Results: According to the results of the repeated-measures ANOVA test, before the intervention and the 2 and 4 hours after the intervention, there were no significant differences between the intervention and control groups regarding the fraction of inspired oxygen, volume minute per minute, and peripheral capillary oxygen saturation (P>0.05). However, in the intervention group compared to the control group, the mean of PIP was significantly reduced (P<0.05).
    Conclusion: In patients with COVID-19, the two modes of mechanical ventilation, APRV, and control, had no significant differences in the fraction of inspired oxygen, volume minute per minute, and peripheral capillary oxygen saturation. However, the mean peak inspiratory pressure reduction in the intervention group was greater than that in the control group. Considering that several factors can affect peripheral capillary oxygen saturation and ventilation indices, these results should be considered with caution.

  • XML | PDF | downloads: 1 | views: 82 | pages: 108-123

    Background & Aim: The trans-theoretical model suggests that stage-matched interventions improve the effectiveness of behavior changes such as quitting. This study aims to examine the effect of stage-matched smoking cessation educational intervention based on the trans-theoretical model using motivational interviewing on Egyptian males' knowledge, stage movement, and smoking cessation rate.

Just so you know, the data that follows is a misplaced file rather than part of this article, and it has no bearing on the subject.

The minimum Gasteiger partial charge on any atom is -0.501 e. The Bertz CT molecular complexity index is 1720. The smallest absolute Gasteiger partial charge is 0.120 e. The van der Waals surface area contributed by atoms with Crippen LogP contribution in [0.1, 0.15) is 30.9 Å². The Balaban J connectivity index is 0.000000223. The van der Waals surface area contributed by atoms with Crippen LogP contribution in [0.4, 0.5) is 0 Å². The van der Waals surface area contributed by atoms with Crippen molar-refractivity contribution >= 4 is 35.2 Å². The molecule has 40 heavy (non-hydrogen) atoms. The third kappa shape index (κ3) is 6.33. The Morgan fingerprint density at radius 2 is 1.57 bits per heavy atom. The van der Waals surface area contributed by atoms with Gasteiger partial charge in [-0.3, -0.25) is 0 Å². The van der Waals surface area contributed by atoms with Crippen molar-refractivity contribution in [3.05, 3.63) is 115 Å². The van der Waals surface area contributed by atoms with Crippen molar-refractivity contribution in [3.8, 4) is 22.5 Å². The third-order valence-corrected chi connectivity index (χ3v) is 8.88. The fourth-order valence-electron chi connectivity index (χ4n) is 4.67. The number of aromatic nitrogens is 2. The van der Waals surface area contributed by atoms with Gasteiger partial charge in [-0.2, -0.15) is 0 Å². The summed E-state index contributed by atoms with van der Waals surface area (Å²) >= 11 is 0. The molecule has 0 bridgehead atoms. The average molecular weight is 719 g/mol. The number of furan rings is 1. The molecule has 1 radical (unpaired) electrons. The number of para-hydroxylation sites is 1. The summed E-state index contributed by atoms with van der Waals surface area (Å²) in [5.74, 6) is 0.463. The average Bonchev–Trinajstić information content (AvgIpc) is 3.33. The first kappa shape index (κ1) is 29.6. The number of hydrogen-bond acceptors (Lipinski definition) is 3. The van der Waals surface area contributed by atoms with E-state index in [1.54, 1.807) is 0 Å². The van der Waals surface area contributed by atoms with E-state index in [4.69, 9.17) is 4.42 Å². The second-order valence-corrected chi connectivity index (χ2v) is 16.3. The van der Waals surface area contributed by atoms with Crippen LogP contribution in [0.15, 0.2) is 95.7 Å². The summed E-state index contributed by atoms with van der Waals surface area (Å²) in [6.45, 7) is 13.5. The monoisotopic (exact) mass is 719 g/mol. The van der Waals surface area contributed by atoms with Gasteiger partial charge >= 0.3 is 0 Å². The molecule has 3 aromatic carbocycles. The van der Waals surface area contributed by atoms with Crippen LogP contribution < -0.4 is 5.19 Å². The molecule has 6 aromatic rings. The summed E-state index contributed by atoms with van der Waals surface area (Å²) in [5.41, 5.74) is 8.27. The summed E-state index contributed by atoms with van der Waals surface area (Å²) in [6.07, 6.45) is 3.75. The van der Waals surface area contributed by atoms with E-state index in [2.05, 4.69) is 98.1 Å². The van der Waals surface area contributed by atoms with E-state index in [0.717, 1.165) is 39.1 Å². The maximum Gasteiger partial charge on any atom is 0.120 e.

Methods & Materials: A randomized controlled trial was conducted in the main building of Damanhour University, Egypt. The participants were selected using simple random sampling (N=165), then allocated to both experimental (N=82) and control (N=83) groups using the randomization block technique. Data was collected using a structured interview schedule. The instrument contained five parts: Personal Characteristics and Smoking data, Fagerstrom Tolerance Questionnaire, Tobacco Cessation Readiness Scale, Smoking Knowledge Scale, and trans-theoretical Model constructs questionnaire. The experimental group received ten months of educational intervention using face-to-face and phone-based motivational interviewing.
    Results: A significantly higher stage movement was revealed among the experimental group post-intervention (80.5%); 35.4% transitioned to the preparation stage, 32.9% were in the action stage, and 12.2% were in the maintenance stage. According to the ANCOVA test, significant negative mean differences post-intervention was achieved for nicotine dependence and decision pros (P=0.000) with a large effect size (η2=0.341, η2=0.503). However, significant positive mean differences were proved for other variables (knowledge, tobacco cessation readiness, and TTM constructs) (P<0.05) with a large effect size (η2>0.14). Stage analysis revealed significant mean differences in most studied variables, where the action stage had the highest significant mean improvements (P<0.05).
    Conclusion: The trans-theoretical model-based educational intervention using motivational interviewing effectively improves smoking knowledge and facilitates quitting with successful stage movement among Egyptian male smokers.

  • XML | PDF | views: 63 | pages: 124-137

    Background & Aim: The outbreak of the COVID-19 pandemic has disrupted healthcare systems. Nurses were deeply affected physically, psychologically, and socially. This study was conducted to examine the experiences and perceptions of intensive care nurses who provide care for patients with COVID-19 during the pandemic process.